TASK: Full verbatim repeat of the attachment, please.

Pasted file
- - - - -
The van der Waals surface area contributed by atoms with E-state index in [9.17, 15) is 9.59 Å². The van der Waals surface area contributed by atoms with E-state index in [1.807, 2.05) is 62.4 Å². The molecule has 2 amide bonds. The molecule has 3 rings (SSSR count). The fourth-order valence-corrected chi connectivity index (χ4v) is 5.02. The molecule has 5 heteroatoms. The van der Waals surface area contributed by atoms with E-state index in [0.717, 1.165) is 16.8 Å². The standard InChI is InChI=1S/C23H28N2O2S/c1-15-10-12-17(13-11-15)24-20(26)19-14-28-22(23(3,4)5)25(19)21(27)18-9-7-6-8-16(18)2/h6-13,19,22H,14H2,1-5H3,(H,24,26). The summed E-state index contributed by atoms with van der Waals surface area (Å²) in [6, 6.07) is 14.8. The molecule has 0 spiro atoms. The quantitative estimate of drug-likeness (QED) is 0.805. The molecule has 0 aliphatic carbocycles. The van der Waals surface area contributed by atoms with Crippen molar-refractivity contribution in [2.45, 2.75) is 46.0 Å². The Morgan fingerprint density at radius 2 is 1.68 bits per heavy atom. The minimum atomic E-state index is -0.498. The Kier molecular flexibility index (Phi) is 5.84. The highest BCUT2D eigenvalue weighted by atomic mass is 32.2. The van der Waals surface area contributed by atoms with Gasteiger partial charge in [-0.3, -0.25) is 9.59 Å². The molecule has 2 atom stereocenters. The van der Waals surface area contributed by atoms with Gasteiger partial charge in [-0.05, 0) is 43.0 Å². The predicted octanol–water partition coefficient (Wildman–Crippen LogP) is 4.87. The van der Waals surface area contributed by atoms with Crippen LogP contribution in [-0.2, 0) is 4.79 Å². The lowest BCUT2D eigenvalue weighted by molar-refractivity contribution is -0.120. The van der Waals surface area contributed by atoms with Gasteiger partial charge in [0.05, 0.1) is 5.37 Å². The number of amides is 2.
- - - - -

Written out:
The van der Waals surface area contributed by atoms with E-state index in [9.17, 15) is 9.59 Å². The van der Waals surface area contributed by atoms with E-state index in [1.807, 2.05) is 62.4 Å². The molecule has 2 amide bonds. The molecule has 3 rings (SSSR count). The fourth-order valence-corrected chi connectivity index (χ4v) is 5.02. The molecule has 5 heteroatoms. The van der Waals surface area contributed by atoms with E-state index in [0.717, 1.165) is 16.8 Å². The standard InChI is InChI=1S/C23H28N2O2S/c1-15-10-12-17(13-11-15)24-20(26)19-14-28-22(23(3,4)5)25(19)21(27)18-9-7-6-8-16(18)2/h6-13,19,22H,14H2,1-5H3,(H,24,26). The summed E-state index contributed by atoms with van der Waals surface area (Å²) in [6, 6.07) is 14.8. The molecule has 0 spiro atoms. The quantitative estimate of drug-likeness (QED) is 0.805. The molecule has 0 aliphatic carbocycles. The van der Waals surface area contributed by atoms with Crippen molar-refractivity contribution in [2.45, 2.75) is 46.0 Å². The Morgan fingerprint density at radius 2 is 1.68 bits per heavy atom. The minimum atomic E-state index is -0.498. The Kier molecular flexibility index (Phi) is 5.84. The highest BCUT2D eigenvalue weighted by atomic mass is 32.2. The van der Waals surface area contributed by atoms with Gasteiger partial charge in [-0.3, -0.25) is 9.59 Å². The molecule has 2 atom stereocenters. The van der Waals surface area contributed by atoms with Gasteiger partial charge in [-0.05, 0) is 43.0 Å². The predicted octanol–water partition coefficient (Wildman–Crippen LogP) is 4.87. The van der Waals surface area contributed by atoms with Crippen LogP contribution in [-0.2, 0) is 4.79 Å². The lowest BCUT2D eigenvalue weighted by molar-refractivity contribution is -0.120. The van der Waals surface area contributed by atoms with Gasteiger partial charge in [0.05, 0.1) is 5.37 Å². The number of amides is 2.